City Girl

US (1930) Dir. F.W Murnau

Nice boy farmer Lem Tustine (Charles Farrell) is sent to Chicago by his strict father (David Torrence) to sell the family wheat. Whilst stopping for lunch Lem meets waitress Kate (Mary Duncan) and a mutual attraction develops. Lem sells the wheat but at a lower price than his father demanded due to the fluctuating market and returns home nervous. Kate wants to escape the busy city life and the pair get married and return to the country. Upon arrival, kate is welcomed by Lem’s mother (Edith Yorke) and younger sister Marie (Anne Shirley) but Mr. Tustine is hostile, believing Kate is a gold digger out to ruin Lem, who weakly acquiesces to his father and not his wife. With tensions fraught between the newly weds, the arrival of a team of reapers to collect the wheat who all take a shine to Kate stirs up more trouble which threatens to put a quick end to this hasty marriage.

The penultimate film from legendary German director F.W Murnau was also his last film made during his troubled stint with Fox in Hollywood. Despite being made in 1930 this was a silent film as Murnau had no interest in talkies which were now in their second year of existence. Fox demanded this be re-shot with sound and Murnau walked leaving the assistant director to finish the film. Only this silent version exists today – unusual as one would expect the sound version to remain.

Murnau also wanted to the film to be called Our Daily Bread but Fox once again put their foot down. Despite all of these distracting elements Murnau still manages to deliver a wonderful film and frankly, the lack of sound does nothing to lessen its enjoyment, in fact, I can’t imagine it WITH sound.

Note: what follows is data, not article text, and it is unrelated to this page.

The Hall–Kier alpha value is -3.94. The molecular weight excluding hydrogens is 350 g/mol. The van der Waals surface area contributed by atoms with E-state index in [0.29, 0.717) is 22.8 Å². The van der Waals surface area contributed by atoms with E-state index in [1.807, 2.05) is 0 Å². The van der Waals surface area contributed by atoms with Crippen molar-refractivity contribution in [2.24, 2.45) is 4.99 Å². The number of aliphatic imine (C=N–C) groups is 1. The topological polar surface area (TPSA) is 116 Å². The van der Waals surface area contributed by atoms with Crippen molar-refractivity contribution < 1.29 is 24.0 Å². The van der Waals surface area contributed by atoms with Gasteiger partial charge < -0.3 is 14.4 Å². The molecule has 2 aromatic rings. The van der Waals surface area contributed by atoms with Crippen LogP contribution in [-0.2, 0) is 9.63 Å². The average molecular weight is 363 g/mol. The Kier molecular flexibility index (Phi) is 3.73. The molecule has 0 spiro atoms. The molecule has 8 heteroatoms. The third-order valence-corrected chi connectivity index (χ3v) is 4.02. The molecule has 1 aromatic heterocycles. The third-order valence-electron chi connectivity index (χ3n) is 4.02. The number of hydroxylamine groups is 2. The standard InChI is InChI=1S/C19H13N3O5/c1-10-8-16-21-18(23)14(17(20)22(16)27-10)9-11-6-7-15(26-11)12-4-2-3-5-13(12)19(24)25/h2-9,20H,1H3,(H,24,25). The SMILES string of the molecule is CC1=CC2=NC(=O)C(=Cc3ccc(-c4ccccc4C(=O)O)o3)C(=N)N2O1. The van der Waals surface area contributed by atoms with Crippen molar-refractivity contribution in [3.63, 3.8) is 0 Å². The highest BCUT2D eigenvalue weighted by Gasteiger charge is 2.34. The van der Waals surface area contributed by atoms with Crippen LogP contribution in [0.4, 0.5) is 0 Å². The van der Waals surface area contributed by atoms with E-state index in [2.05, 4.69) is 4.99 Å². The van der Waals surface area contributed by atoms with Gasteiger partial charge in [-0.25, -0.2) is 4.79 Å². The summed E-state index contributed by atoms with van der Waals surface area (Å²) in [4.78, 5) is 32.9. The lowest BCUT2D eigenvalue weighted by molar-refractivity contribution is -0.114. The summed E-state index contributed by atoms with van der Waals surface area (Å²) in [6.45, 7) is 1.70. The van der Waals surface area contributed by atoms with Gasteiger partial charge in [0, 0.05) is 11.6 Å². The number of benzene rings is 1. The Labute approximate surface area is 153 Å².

Even though the story, based on a play called The Mud Turtle by Elliot Lester,  it is pure Hollywood in its simplicity and happy ending, there are still elements of Murnau’s greatness present on the production front, from his peerless use of light and shadows to the well crafted characters.

The early stages of the film are playful and romantic without going over the top. For modern sensibilities, the idea of two strangers falling in love and marrying as quickly as Lem and Kate do is unrealistic but that was how it was back then and with the draconian Hays Office looming over Hollywood with their censorship hammer ready to strike, this was also all one could get away with.

Some might find the brash rudeness of the bullying Mr. Tustine and the way Lem capitulates to him a little hard to swallow but again, these were simple times. The lecherous and frankly appallingly sexist and presumptuous attitudes of the reapers are not to difficult to envisage since little has changed but again, Lem’s weakness when head reaper Mac (Richard Alexander) tries it on with Kate will infuriate the modern viewer. Interesting side note, one of the reapers looks just like George W. Bush (and is just as thick)!!

However well the storytelling will fare by today’s standards, this is still another classic slice of silent cinema which deserves to be savoured as such.